Pay Ratio Redux

Ratio Redux

When Dodd-Frank was passed in Congress and signed by President Obama in 2010 a long battle began to get a particular portion adopted: one that allows shareholders to see the ratio between the CEO and a median employee. Finally, in 2015 it was passed. Here’s something I wrote at the time which gives background to the bill.

But as with so many other areas, the Trump administration is opening previously settled ground for new contests.

Anyone can write a letter: if you have a 401k or pension fund then you are a shareholder your opinion matters.

To submit, simply: go to Piwowar’s statement, there’s a link to a form set up just for this regulation (look for “submission of detailed comments”): Or you can email: rule-comments@sec.gov and put “Pay ratio disclosure” in subject line.

The letters ultimately are posted on-line. You can read some of them here if you are looking for inspiration.

Also, below I am pasting the copy of the letter As You Sow submitted today:

 

Re: Reconsideration of Pay Ratio Rule Implementation

Dear Chairman Piwowar,

As Program Manager of As You Sow’s Power of the Proxy initiative, I am writing to provide our comments in response to the February 6, 2017 public statement regarding Reconsideration of Pay Ratio Rule Implementation.

Founded in 1992, As You Sow promotes environmental and social corporate responsibility through shareholder advocacy, coalition building, and innovative legal strategies. Our efforts create large-scale systemic change by establishing sustainable and equitable corporate practices.

As You Sow was founded on the belief that many environmental and human rights issues can be resolved by increased corporate responsibility. As investor representatives, we communicate directly with corporate executives to collaboratively develop and implement business models that reduce risk, benefit brand reputation, and protect long term shareholder value while simultaneously bringing about positive change for the environment and human rights.

We write today to encourage the SEC to maintain its scheduled implementation of 953(b). The provision was a portion of the Dodd-Frank Wall Street Reform and Consumer Protection Act passed by Congress and signed into law on July 21, 2010.

The implementation of this section of the law — requiring companies to disclose a ratio between the pay of the CEO and a median employee — was slowed by corporate opposition. The SEC commissioners finally approved the rule on August 5, 2015. At that time Larry Mishel of EPI noted, “The delay shows the power of corporate lobbyists, but the finalizing of the rule is a win for the American people.” As You Sow believes strongly that any further delay on this rule represents nothing but a victory for corporate lobbyists.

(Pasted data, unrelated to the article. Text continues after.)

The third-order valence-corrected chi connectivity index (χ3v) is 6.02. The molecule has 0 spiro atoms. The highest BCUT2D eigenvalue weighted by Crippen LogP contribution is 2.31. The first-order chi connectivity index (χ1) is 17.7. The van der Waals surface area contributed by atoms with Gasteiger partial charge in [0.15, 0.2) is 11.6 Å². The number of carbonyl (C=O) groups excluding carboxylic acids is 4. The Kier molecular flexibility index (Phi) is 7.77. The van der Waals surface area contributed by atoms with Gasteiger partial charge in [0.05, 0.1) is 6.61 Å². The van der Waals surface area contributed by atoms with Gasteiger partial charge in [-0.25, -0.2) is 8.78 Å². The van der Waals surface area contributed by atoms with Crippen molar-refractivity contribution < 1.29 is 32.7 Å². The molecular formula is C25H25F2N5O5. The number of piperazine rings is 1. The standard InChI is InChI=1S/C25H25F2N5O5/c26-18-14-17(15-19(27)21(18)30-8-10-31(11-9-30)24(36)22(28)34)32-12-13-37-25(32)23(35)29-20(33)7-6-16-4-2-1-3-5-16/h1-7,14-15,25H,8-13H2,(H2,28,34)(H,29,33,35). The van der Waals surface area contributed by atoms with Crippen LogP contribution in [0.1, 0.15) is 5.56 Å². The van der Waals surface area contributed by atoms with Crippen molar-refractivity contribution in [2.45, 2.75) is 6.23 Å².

The first of the SEC’s missions is to “protect investors.” That statement further notes that, “Companies offering securities for sale to the public must tell the truth about their business.” We believe that reporting pay ratio is an important part of the truth that we, as investors, deserve to have.

The February statement appears to be a response to issuers (the companies themselves), and not investors. According to the statement, “issuers have begun to encounter unanticipated compliance difficulties” Frankly, we are surprised that there are “unexpected” difficulties given the number of potential difficulties identified by companies as the rule proceeded through the process.

However, past pattern has shown that issuers decry every potential regulation. I recall, for example, the extraordinary response from many corporations nearly 15 years ago when investors sought to have options expensed. I hear many echoes of letters written then being raised today in opposition to all things Dodd-Frank.

In contrast to the letters from corporations and consultants opposing the initial pay ratio rule there were nearly a quarter of a million of letters submitted in favor of the ratio. Shareholders, both individual and institutional, explained their interest in the pay ratio data during the initial rule making and many are doing so again.

We believe the disclosure will help shareholders see which companies view employees as resources, and not just as costs. Companies universally acknowledge the need to attract and retain officers and executives when justifying compensation packages. The pay ratio, when compared to that of peer companies, will assist shareholders in seeing whether the attraction and retention of other employees is a similar priority.

Poorly designed executive compensation programs can incentivize a short term focus. The long term sustainability of the company depends on so much more than the individual in the corner office.

We urge you to maintain your current schedule.